Gary funds not given to groups

Firefighters, others say former executive broke his promises

`Double-spent the money'

Supporters say he would have honored obligations if re-elected

April 25, 1999|By Matthew Mosk | Matthew Mosk,SUN STAFF

During the final, bruising months of his failed bid for re-election, then-County Executive John G. Gary doled out more than $750,000 in taxpayer funds -- money that was committed elsewhere, or that didn't exist, his opponents say -- for popular projects in key swing districts.

Announcements that he had approved the purchase of new firetrucks, construction of a modern police substation and a long-sought community center were trumpeted during ceremonies that included a ribbon-cutting and the presentation of giant checks.

It was the kind of campaign-trail generosity not unusual in the political world, where incumbents can brandish the public checkbook to win the hearts of voters. What was unusual was that this time, the checks bounced.

"He double-spent the money," said county Councilwoman Shirley Murphy, who said she got a frantic call in January from volunteer firefighters who found no record of funding for their newly ordered pumper-ladder truck.

"He made promises that he couldn't keep -- that we couldn't keep -- because the funds weren't there," said Murphy, a District 3 Democrat.

Gary was out of town and could not be reached to comment, but his supporters say he did nothing out of the ordinary and would have found money for the proposals had he been elected.

Although the handouts failed as a strategy to win the Republican Gary votes, they have succeeded in frustrating his successor, Janet S. Owens. In recent weeks, several groups have come to her administrators to say they were counting on money Gary granted them last fall.

Marvin Bond, Owens' chief of staff, said Gary committed money he had used elsewhere.

"There were three or four commitments that he appears to have made," Bond said. "In each instance, it appears that the money he intended to use already had obligations out there for it."

Gary's supporters said there is nothing untoward about this. During a four-year term, some money is bound to be spent in the final few months, they said.

As to assertions from Gary's opponents that the funding was politically motivated, "That's been part of politics for 200 years," said Michael Owen, a former Gary campaign insider. "Are they suggesting there's something unusual in an incumbent using the power of his office to further his political goals?"

`Last-minute things'

Thomas Redmond, a Democratic councilman unseated in last year's primary, also defended the former executive. He said the previous administration would have covered the obligations.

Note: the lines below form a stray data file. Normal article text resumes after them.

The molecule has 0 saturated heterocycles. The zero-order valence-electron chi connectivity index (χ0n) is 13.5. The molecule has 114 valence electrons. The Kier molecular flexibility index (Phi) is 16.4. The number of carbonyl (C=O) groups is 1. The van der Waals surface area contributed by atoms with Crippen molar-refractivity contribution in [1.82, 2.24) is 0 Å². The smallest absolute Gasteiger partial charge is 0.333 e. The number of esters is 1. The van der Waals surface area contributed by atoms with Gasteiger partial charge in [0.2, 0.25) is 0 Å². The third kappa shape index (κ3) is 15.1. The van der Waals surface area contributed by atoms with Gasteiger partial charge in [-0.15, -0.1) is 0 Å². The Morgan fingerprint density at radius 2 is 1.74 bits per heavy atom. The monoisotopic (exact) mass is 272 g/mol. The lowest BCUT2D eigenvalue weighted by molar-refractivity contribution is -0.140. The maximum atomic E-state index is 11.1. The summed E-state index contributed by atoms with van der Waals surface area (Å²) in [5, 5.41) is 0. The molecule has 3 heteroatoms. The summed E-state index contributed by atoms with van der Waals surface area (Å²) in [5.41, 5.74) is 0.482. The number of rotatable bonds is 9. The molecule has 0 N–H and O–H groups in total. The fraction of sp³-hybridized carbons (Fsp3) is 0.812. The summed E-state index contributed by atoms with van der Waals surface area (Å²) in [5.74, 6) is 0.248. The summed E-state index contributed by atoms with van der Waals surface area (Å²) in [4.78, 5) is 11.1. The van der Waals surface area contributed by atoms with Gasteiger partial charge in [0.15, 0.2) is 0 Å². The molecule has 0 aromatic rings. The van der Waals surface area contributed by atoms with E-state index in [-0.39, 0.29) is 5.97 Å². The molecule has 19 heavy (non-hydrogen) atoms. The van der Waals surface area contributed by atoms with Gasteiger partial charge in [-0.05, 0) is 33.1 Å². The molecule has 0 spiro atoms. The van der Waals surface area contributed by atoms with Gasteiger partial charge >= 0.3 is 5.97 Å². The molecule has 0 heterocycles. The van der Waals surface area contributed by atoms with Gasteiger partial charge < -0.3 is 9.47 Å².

"I know there are some last-minute things that were promised, and if Mr. Gary or myself were in office now, I'm sure these things would have been delivered," Redmond said. "But when the officeholders change, priorities change."

In August, Gary showed up at a ribbon-cutting to announce a new community center and office for the Pasadena Business Association, committing the $150,000 needed to bring the project to life, according to Redmond.

Redmond said Gary had planned to allocate surplus money from the general fund to pay for the new center early this year. But he never placed the project in the capital budget, and with the change in administration, that money is now in flux.

The business association's president, Michael Thompson, is realistic about what has happened. "Once Gary lost, we knew it became a whole new ballgame," he said. "But we still need that money if this is going to get off the ground."

Bond said the prospects for funding the community center remain uncertain.

`We were thrilled'

In September, Gary appeared at the annual banquet for volunteer firefighters toting several blown-up checks he used as props to announce funding for at least three new trucks. He told a cheering audience of firefighters that a $604,000 state grant would be used to buy equipment in Earleigh Heights, Orchard Beach and Riviera Beach.

"We were thrilled," said Kenneth Hyde, the Riviera Beach fire chief, who said Gary gave the department $212,097. "We sold our ladder truck to Baltimore and went out and ordered a new one."

But in late January, after the county administration changed, firefighters learned that the state funding had been used for the purchase of other county fire equipment. At the urging of several area politicians, county officials took the funds from the already-strapped county fire budget. The other two departments are not getting the promised funding, Bond said.

"The critical one was Riviera Beach, because they had already spent the money," he said. "Hopefully, those other issues will resolve themselves."

In October, Gary went to fast-growing Maryland City to announce the purchase of 7 acres for what he said would be a new police substation and much-needed soccer and baseball fields.

But money was never budgeted to build the station, and police officials have since told Owens they never asked for it.

State Sen. Philip C. Jimeno, one of several Anne Arundel politicians who intervened when firefighters learned they were not getting their equipment, said the volunteers and other communities were casualties of some tough political realities.

"I'm afraid what happened is part of the process," Jimeno said. "It was an election year."

Pub Date: 4/25/99

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